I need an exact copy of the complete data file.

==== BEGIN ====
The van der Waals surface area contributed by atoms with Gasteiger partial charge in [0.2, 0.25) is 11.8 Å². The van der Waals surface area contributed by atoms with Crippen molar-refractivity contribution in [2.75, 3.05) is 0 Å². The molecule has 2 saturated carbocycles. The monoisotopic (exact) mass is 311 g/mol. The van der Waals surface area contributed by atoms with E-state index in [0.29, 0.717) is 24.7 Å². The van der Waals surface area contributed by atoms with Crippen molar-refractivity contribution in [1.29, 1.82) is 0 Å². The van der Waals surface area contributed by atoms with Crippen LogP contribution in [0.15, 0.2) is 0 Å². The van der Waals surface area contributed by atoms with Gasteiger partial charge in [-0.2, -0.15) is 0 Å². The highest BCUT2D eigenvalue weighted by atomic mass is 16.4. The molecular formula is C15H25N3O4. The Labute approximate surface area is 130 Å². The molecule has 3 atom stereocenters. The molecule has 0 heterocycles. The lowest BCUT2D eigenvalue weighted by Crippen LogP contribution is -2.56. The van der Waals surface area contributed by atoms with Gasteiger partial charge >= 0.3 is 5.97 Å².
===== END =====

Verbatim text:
The van der Waals surface area contributed by atoms with Gasteiger partial charge in [0.2, 0.25) is 11.8 Å². The van der Waals surface area contributed by atoms with Crippen molar-refractivity contribution in [2.75, 3.05) is 0 Å². The molecule has 2 saturated carbocycles. The monoisotopic (exact) mass is 311 g/mol. The van der Waals surface area contributed by atoms with E-state index in [0.29, 0.717) is 24.7 Å². The van der Waals surface area contributed by atoms with Crippen molar-refractivity contribution in [1.29, 1.82) is 0 Å². The van der Waals surface area contributed by atoms with Crippen LogP contribution in [0.15, 0.2) is 0 Å². The van der Waals surface area contributed by atoms with Gasteiger partial charge in [-0.2, -0.15) is 0 Å². The highest BCUT2D eigenvalue weighted by atomic mass is 16.4. The molecular formula is C15H25N3O4. The Labute approximate surface area is 130 Å². The molecule has 3 atom stereocenters. The molecule has 0 heterocycles. The lowest BCUT2D eigenvalue weighted by Crippen LogP contribution is -2.56. The van der Waals surface area contributed by atoms with Gasteiger partial charge >= 0.3 is 5.97 Å².